The trade deficit shrank heavily in the first half of the ongoing fiscal year because of dwindling imports amid the economic slowdown, in a sign of depressed demand and consumption. Between July and December, the trade deficit, which occurs when imports outweigh exports, stood at $6.46 billion, down 21.37 per cent year-on-year, data from the central bank showed. During the period, imports declined 6.8 per cent from that a year earlier to $25.22 billion, eclipsing a 0.44 per cent fall in exports to $18.76 billion. Capital machinery import stood at $ 1.5 billion in the first half of 2020-21, down 29.17 per cent from a year ago. This means businesses are reluctant to set up new plants or expand their existing ones. Import of intermediate goods, including industrial raw materials, dipped 8.8 per cent to $15.33 billion, in a sign of lower production than the pre-pandemic period. The decline in imports has had an adverse impact on the private sector credit growth, which stood at 8.37 per cent in December against the central bank target of 11.5 per cent. Current account balance, one of the major indicators of the balance of payments (BoP), stood at $4.32 billion in the July-December period in contrast to a deficit of $1.66 billion a year ago. Between July and December, expatriate Bangladeshis sent home remittances worth $12.94 billion, up 37.60 per cent year-on-year. The large balance in the current account has contributed to the ballooning of the foreign exchange reserve, which stood at $43.17 billion at the end of December. The overall balance was $6.15 billion in the first six months of the fiscal year in comparison to $27 million a year earlier.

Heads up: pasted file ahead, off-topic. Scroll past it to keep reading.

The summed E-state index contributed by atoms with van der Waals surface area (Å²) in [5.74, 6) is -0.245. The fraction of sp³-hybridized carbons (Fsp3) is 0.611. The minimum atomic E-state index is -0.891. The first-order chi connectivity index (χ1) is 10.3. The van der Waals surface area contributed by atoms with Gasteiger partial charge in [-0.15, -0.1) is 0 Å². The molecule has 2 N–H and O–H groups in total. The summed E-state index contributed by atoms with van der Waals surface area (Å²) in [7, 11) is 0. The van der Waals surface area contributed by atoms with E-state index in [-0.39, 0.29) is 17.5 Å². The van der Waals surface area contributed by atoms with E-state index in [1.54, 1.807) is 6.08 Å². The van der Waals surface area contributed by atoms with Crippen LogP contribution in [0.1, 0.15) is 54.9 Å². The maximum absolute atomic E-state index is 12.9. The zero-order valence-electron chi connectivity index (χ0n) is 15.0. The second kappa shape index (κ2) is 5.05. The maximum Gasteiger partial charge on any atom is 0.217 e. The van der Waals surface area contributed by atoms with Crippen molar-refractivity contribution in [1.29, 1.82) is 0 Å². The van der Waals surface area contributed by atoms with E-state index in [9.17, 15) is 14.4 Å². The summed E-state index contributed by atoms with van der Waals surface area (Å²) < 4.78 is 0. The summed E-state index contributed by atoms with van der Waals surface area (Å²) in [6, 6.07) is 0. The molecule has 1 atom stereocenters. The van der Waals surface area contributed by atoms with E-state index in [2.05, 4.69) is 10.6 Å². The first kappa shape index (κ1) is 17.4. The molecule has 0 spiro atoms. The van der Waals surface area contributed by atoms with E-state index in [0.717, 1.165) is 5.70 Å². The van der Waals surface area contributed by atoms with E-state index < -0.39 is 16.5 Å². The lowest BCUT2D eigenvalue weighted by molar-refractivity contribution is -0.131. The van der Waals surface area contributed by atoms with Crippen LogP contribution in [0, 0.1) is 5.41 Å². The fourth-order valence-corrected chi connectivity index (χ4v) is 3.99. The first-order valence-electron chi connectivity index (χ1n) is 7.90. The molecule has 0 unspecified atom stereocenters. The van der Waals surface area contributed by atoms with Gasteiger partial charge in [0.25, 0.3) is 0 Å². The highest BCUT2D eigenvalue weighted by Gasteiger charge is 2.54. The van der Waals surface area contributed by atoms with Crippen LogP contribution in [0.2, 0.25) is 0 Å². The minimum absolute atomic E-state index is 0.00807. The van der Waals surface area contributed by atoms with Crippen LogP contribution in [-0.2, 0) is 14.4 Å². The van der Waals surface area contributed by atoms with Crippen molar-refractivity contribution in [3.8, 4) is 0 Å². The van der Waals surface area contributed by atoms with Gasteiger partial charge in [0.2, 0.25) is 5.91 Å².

Berger Paints’ profit up despite pandemic blues
Profits of Berger Paints Bangladesh rose 5.1 per cent year-on-year during April to December on the back of the lower price of raw materials and cut in costs in the pandemic-hit 2020 that saw revenue drop. The Indian multinational company made Tk 160 crore in profits in the first nine months of the financial year that ends on March 31. Net revenue declined 7.89 per cent to Tk 1,118 crore. Expenses declined 26 per cent to Tk 199 crore, the financial report of the company showed. But the employment benefits were regular and were not curtailed, he said. The company’s sales bounced back following the reopening of economic activities. As a result, sales rose 10.5 per cent in the October-December quarter to Tk 514 crore. Investment income fell 26.5 per cent to Tk 10.73 crore because of lower bank interest, according to the financial report. Net operating cash flow per share decreased mainly because of lower sales resulting from the lower collection in April and May. Berger shares traded at Tk 1,560.20, up 0.70 per cent, on the Dhaka Stock Exchange yesterday.